Bing Image Creator has a "surprise me" randomizer button, by which it creates an image of its own choosing to present to you. However, Bing Image Creator is also censoring its own creations. I was able to reproduce the situation myself quite easily, roughly 30% of the time.
Another user was locked out after requesting "a cat with a cowboy hat and boots," which Bing now considers to be offensive, for some reason. Users have reported being banned for requesting ridiculous, albeit safe-for-work image manipulations of celebrities, such as "dolly parton performing at a goth sewer rave."
As of writing, Bing is giving me a "Thank you for your patience. The team is working hard to fix the problem. Please try again later," message, suggesting that the service is either overloaded or being tweaked further.
Balancing fun, function, and filters
One of the biggest challenges Microsoft will face with its AI technology tools is filtration. It's something Microsoft will have to nail if it wants to be one of the companies that brings AI to the mainstream.
Right now, it's arguable that Bing and Open AI have gone too far with censorship when truly innocuous prompts return negative feedback. Last week, I was able to generate a range of cartoony zombie apocalypse fan art, but this week, that's too "controversial" for Bing, resulting in blocked prompts. If you get too many warnings, you can even be banned from the service, which seems silly in of itself when the guidelines are fairly opaque and vague.
If Bing and Windows Copilot by extension can only generate sanitized results, it defeats the point of the tool kit. Human society and life isn't always "brand safe," and Microsoft's squeamish attitude to even the vaguest hints of controversy will undermine its efforts to mainstream this sort of technology. You can't revise history, sadly, if you want to maintain accuracy. It'll be interesting to see how Microsoft and its competitors seek to balance fun, and functionality, with filtration — and how potential bad actors will see opportunities in jailbroken versions of this sort of tech.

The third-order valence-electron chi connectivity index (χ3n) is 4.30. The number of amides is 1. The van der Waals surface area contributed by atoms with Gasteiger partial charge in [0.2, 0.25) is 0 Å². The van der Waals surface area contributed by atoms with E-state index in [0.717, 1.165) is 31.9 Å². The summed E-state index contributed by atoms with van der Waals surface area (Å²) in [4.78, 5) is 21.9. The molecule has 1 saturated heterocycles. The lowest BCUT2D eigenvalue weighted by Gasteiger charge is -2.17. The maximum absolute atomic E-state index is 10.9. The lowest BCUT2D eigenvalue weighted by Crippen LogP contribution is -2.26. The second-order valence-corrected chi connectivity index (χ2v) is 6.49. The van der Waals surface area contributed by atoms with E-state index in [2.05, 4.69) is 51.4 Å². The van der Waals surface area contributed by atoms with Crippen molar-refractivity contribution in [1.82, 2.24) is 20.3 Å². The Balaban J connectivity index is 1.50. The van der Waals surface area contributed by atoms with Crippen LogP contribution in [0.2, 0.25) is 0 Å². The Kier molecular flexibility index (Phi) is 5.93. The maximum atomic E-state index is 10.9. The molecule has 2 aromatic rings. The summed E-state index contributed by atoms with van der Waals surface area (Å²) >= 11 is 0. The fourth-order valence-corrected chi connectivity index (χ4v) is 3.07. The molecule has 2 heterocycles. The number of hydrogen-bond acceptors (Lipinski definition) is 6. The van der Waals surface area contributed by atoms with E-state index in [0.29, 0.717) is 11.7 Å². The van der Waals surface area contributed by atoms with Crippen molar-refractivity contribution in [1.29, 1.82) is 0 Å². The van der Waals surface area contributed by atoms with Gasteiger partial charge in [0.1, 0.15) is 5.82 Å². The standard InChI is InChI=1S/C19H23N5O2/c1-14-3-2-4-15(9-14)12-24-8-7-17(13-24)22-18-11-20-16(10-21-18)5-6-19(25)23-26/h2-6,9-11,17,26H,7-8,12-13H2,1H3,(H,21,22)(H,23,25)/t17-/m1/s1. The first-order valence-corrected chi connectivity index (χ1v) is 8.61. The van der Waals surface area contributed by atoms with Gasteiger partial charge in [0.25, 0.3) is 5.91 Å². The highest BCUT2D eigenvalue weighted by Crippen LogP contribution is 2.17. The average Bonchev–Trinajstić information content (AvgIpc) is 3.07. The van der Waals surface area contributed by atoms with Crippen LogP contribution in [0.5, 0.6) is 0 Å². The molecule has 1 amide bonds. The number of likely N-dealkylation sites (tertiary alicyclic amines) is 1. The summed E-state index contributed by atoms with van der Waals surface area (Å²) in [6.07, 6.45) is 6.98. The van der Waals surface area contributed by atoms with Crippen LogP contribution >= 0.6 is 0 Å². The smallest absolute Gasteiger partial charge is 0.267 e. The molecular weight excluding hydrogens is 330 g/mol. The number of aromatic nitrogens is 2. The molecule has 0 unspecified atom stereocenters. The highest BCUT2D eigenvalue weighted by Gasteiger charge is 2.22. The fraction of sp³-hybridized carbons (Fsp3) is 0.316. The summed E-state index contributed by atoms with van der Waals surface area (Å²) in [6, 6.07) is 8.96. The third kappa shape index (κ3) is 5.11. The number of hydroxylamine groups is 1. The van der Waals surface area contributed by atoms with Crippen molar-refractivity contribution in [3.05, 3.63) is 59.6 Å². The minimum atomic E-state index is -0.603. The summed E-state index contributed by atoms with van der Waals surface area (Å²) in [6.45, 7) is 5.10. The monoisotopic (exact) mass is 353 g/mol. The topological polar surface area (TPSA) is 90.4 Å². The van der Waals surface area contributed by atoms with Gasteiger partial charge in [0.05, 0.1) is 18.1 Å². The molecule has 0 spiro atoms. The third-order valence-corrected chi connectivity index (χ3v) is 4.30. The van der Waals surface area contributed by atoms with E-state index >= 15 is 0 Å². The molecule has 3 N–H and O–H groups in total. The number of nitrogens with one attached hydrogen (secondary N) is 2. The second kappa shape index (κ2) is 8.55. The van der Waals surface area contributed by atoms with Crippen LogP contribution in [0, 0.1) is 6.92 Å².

You can try Bing Image Creator yourself, right here.
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Jez Corden a Managing Editor at Windows Central, focusing primarily on all things Xbox and gaming. Jez is known for breaking exclusive news and analysis as relates to the Microsoft ecosystem while being powered by caffeine. Follow on Twitter @JezCorden and listen to his Xbox Two podcast, all about, you guessed it, Xbox!
This isn't new.Reply
I tried the earlier version and it refused all sorts of variations of "very tall young blonde next to a normal height man". After three attempts it blocked me.
They might have fixed that but I don't care.
None of the image generators will be of any productive use until they add reproducibility, at a minimum. For controlled iteration.
What's the value of prompting a scene that gets one thing right but another horribly wrong if trying to fic what's wrong produces something totally different and likely to be worse?
It's just a toy, a cute tech demo.
At least the text tools are somewhat useful.